New York

McCain: Between Iraq and a Hard Place


The joke’s on us: McCain and Bush share a stage in March 2005 during one of the GOP’s innumerable PR campaigns to hoodwink people about Social Security and other issues.

Just as his final stab at the presidency is failing — being a fan of the war doesn’t help — John McCain has finally succeeded at completely remolding his image.

He’s spent a lifetime careening from one tragedy and/or scandal to another by embracing the monsters that pursued him. Now he’s a full-fledged “reformer” in the eyes of journalists. It’s a remarkable story, and not a new one — read Amy Silverman‘s still excellent May 1997 dissection, “The Pampered Politician” in Phoenix New Times — but he continues to fool journalists.

Today’s A1 story in the New York Times portrays him as a maverick crusader who has finally pissed off big campaign donors just too many times.

Who would have guessed 25 years ago that McCain, a war hero and son of an admiral who morphed into a carpetbagging congressman solidly in the grasp of S&L financiopath Charles Keating and crooked governor Fife Symington, would ever be thought of as a reformer? From today’s story, by David D. Kirkpatrick and Michael Cooper:

At a critical moment for him, his presidential campaign may be paying the price for a career of positions seemingly calculated to alienate constituencies that according to Washington custom should be prime sources of campaign cash. Mr. McCain’s campaign filings show just $61,000 from the military industry in the first quarter — less than half as much as the long-shot campaign of Democratic Senator Christopher J. Dodd of Connecticut, according to the nonpartisan Center for Responsive Politics.

Followed by this:

The twist is lost on no one: a candidate who has spent decades fighting to minimize the influence of money on politics is under extraordinary pressure to scare up tens of millions of dollars to prove he can jump-start his campaign. And after months of trying to make up with factions of the conservative coalition he has snubbed in the past, fund-raising has turned into another example of the balancing act he faces as he tries to appeal to the Republican establishment without giving up his aura as a straight-talking reformer.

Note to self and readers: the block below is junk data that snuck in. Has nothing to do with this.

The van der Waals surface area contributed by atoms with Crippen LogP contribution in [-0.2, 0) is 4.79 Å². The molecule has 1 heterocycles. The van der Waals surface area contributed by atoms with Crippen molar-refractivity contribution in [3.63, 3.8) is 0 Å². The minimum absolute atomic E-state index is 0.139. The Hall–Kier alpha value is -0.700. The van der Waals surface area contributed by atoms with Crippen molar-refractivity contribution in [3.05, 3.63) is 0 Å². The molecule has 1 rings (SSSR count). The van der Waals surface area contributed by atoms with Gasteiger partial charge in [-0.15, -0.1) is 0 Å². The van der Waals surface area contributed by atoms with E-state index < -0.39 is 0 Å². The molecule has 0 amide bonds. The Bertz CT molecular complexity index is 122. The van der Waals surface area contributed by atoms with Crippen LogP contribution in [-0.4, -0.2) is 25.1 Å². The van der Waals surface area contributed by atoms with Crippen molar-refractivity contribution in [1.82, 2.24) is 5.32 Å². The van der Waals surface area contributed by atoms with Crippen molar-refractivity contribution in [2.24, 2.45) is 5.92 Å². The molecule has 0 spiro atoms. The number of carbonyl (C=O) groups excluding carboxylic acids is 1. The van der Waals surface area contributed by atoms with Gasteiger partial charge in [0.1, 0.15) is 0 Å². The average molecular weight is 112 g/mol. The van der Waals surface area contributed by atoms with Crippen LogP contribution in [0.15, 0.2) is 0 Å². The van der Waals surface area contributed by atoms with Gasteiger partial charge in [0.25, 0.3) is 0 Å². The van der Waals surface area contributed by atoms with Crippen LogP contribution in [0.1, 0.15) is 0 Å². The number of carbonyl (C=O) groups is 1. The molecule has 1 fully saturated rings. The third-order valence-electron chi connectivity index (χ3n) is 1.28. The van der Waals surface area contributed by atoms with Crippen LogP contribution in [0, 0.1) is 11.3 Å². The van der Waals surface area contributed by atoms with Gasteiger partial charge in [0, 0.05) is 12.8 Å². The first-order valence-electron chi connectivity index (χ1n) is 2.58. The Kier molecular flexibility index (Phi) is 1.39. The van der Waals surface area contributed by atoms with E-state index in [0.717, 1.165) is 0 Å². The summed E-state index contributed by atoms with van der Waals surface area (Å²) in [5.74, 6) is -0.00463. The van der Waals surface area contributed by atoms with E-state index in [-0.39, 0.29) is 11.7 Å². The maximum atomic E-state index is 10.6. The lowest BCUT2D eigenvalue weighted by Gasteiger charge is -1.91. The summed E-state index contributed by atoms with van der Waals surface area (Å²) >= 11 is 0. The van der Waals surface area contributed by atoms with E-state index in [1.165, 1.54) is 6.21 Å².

“Aura” is what he projects. Delusion is what it is. It’s okay to say he’s a reformer, I suppose, but how can you not at least mention his former ties to Keating, which were the subject of televised ethics hearings?

And yet, the guy is one of the few people in Congress who actively tries to clean up the fight game and stop the spread of guns. Captured by the North Vietnamese, he later embraced them. Hounded by campaign reformers for his ties to Keating, he later embraced campaign reform. Pilloried by the religious right for blasting Jerry Falwell in 2000, he embraced Falwell by delivering the 2006 commencement address at the evangelist’s university. And McCain does continually hammer at Defense spending.

Silverman’s piece from 10 years ago in New Times is required reading during what has to be McCain’s final bid for the presidency. She explains why journalists are drawn to him, and she parses his career nicely.

If you can stand the misspellings and breathlessly conspiratorial tone, go to the Western Missouri Shooters Alliance and read David Ickes‘ dot-connecting piece from a few years back. It goes into McCain’s link to the Hensley liquor fortune, which itself is linked to shady Arizonan Kemper Marley, whose attorney way back when was a young William Rehnquist.

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